• National Trust for Historic Preservation - Founded in 1949 to support the preservation of America’s diverse historic buildings, neighborhoods, and heritage through its programs, resources, and advocacy (
  • U.S. Committee of the Blue Shield – Committed to the protection of cultural property worldwide during armed conflict founded in 2006 in response to heritage
  • catastrophes around the world (
  • UNESCO – United Nations Educational, Scientific, and Cultural Organization is a U.N. agency contributing to international peace and security by promoting international collaboration through educational, scientific, and cultural reforms in order to increase universal respect for justice, the rule of law, and human rights (
  • Smithsonian – The Smithsonian is the world’s largest museum, research, and education complex, administered by the U.S. government. The institution’s facilities range across many states, though many are located in Washington D.C. (


Reflection Question - What element of your own cultural heritage do you value and intend to preserve for future generations?



  • Arches Project. What is Arches?
  • Howden, Daniel. “The destruction of Mecca: Saudi hardliners are wiping out their own heritage.” Independent, August 5, 2005, http://www.independent.couk/news/world/middle-east/the-destruction-of-mecca-saudi-hardliners-are-wiping-out-their-own-heritage-304029.html
  • Humanitarian Coalition. What is a humanitarian emergency?
  • National Park Service. National Register of Historic Places Program: Frequently Asked Questions. Alias NPS.
  • National Park Service. National Park Service History.
  • National Trust for Historic Preservation. Places.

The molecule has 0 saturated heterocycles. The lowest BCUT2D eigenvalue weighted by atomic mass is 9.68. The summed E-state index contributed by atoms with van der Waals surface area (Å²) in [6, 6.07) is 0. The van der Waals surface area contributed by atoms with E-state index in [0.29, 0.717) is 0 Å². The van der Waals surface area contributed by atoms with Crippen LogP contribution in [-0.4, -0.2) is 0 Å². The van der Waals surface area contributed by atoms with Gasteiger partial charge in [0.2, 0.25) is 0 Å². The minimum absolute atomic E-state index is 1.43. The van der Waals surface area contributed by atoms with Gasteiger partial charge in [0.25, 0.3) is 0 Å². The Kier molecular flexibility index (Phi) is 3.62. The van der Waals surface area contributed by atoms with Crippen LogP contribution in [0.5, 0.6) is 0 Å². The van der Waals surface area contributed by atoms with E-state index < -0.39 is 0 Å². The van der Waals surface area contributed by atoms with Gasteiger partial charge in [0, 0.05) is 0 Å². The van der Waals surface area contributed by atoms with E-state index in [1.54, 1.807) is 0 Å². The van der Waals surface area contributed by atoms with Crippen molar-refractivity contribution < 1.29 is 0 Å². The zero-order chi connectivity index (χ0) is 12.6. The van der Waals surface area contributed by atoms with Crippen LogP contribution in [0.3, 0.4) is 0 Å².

• Payton, Robert L. and Michael L. Moody. Understanding Philanthropy:  Its Meaning and Mission. Bloomington: Indiana University Press, 2008, 27, 60.
  • Thurley, Simon. Into the future. Our strategy for 2005-2010. Conservation Bulletin, English Heritage, 2005, 49.
  • Stiffman, Eden. “Cultural Preservation in Disasters, War Zones Presents Big Challenges.” The Chronicle of Philanthropy, May 11, 2015,
  • United Nations Educational Scientific and Cultural Organization (UNESCO, 1).
  • Tangible Cultural Heritage.
  • United Nations Educational Scientific and Cultural Organization (UNESCO, 2). Recommendation concerning the Preservation of Cultural Property Endangered by Public or Private works.
  • United Nations Educational Scientific and Cultural Organization (UNESCO, 3). Protocol to the Convention for the Protection of Cultural Property in the Event of Armed Conflict. The Hague, 14 May 1954.

This paper was developed by students taking a Philanthropic Studies course taught at the Lilly Family School of Philanthropy at Indiana University in 2017. It is offered by Learning To Give and the Center on Philanthropy at Indiana University.